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Much Has Changed, But the Power of Real Human Connection Remains

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To have value, brands need to provide consumers with something that goes well beyond the transactional, says The Hive’s Rick Shaver

Much Has Changed, But the Power of Real Human Connection Remains

When Kruger, Canada’s number one producer of tissue products, creates content that exalts the messiness of everyday life - the weeping, the sniffling, the messy mishaps, the bloody scrapes, and sloppy kisses - and then turns it into a celebration of our humanity, it forges an unspoken bond between its products and anyone who has ever wept, slobbered, spilled a drink, skinned a knee or nuzzled a dog.

When The Toronto Hospital For Sick Children (SickKids) lets people be part of the chaotic and heart-wrenching intensity that staff, parents and kids experience in the hospital’s intensive care units, it creates an experience that emphatically communicates the urgent need for funding that goes well beyond words.

When Brown-Forman sends ambassadors into the field to activate the folklore behind its beloved Jack Daniel’s whiskey in bars, restaurants, at tailgate parties and at any other place where people get together, the distiller is reaching into a rich, story-filled heritage to make its whiskey so much more than just a whiskey.

By doing so, Kruger, SickKids and Brown-Forman bring value and meaning to their brands.

So much has changed in the digital age. The change has been radical and in many cases catastrophic. Entire industries have been either dramatically disrupted or in some cases wiped out entirely. Think music. Think photography. Think retail shopping. Now add COVID-19 to the equation, bringing even more unimaginable changes.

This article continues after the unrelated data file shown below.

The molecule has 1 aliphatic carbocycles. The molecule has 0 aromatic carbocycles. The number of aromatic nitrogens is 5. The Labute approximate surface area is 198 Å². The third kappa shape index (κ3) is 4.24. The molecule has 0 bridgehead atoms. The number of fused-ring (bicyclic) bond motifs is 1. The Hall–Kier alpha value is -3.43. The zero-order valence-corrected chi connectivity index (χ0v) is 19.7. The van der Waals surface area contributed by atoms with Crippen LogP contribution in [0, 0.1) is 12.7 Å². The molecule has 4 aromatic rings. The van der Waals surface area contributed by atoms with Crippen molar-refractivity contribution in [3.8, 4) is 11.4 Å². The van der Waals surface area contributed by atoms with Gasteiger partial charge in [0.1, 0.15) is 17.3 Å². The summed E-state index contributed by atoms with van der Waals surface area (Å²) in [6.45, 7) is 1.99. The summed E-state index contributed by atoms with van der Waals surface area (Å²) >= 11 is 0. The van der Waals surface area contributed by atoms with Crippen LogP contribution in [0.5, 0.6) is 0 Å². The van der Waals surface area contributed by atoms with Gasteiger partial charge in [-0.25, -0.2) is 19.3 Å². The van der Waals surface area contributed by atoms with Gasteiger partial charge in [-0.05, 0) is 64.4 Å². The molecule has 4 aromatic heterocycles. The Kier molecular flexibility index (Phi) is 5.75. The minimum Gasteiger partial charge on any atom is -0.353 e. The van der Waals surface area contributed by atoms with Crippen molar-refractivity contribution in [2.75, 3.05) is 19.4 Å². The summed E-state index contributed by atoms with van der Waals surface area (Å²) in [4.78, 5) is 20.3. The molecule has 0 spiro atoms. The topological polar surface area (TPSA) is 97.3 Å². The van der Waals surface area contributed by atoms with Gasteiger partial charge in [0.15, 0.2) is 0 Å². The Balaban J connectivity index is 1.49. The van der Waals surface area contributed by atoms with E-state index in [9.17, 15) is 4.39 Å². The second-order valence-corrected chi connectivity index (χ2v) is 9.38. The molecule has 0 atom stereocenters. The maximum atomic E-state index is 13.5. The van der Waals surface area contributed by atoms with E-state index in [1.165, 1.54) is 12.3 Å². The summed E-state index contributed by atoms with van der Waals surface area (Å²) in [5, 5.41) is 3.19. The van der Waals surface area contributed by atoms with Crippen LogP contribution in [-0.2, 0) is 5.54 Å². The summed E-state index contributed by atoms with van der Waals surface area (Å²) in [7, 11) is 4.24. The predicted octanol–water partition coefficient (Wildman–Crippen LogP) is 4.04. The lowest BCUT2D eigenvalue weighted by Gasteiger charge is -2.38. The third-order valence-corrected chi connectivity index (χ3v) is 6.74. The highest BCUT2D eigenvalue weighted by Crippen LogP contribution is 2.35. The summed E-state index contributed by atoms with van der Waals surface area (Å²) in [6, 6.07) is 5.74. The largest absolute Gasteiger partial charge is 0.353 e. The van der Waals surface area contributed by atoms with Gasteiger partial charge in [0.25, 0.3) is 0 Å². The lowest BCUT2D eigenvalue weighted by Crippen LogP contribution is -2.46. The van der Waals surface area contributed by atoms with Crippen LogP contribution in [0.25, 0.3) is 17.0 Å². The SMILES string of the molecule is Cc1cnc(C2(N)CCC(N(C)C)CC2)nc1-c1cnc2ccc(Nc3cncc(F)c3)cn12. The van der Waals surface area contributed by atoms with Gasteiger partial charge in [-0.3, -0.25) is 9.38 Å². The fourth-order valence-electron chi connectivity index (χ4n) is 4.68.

And yet, while we are justifiably obsessed with these changes—and they keep coming at a dizzying speed—we should also be mindful of what has not changed.

After all, we are still human. Our instincts are unchanged. We love. We yearn for the closeness of others. Our spirits are uplifted by sport and entertainment. We are still moved and inspired by acts of courage and of kindness.

It’s unlikely that any consumer who has been touched by the commercial gestures described above would ever think of using the phrase 'valuable encounters'.

But I think those two words are a reminder of something that remains extremely important to all of us in marketing - because this expression conveys a bedrock principle that remains an enduring pillar of our industry. No matter how much the world has already changed, and is changing because of the pandemic, it is still all about connection and value exchange.

To have value, brands need to have, at some point, provided consumers with something that goes well beyond the transactional. There must be a connection between brand and customer, some type of value exchange. The value can be in the form of pure entertainment, an ad that reaches in and moves something inside of us, that strikes a nerve. It can come from an experience that excites or informs. Or it can simply be a message that rings true and makes our lives better.

Valuable encounters happen when a brand and a person fall for each other. And it is real.

It’s about the connection that is made through content, experience, or activated storytelling. We spend our lives encountering brands, but the encounters only become meaningful when we receive something of value in exchange for our attention. The result is a powerful and lasting human exchange between people and brand.

Valuable encounters are what result when consumers give brands permission to enter into their life by giving them something of value, relevance and meaning in return. A lot has changed in the digital age, and it felt like a lot more changed over the course of this terrible pandemic. But nothing has changed, or will change, in terms of the importance of valuable encounters.


Rick Shaver is president and CEO of The Hive Strategic Marketing Inc.

This article was previously published on Strategy Online.

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The Hive, Mon, 26 Apr 2021 12:34:44 GMT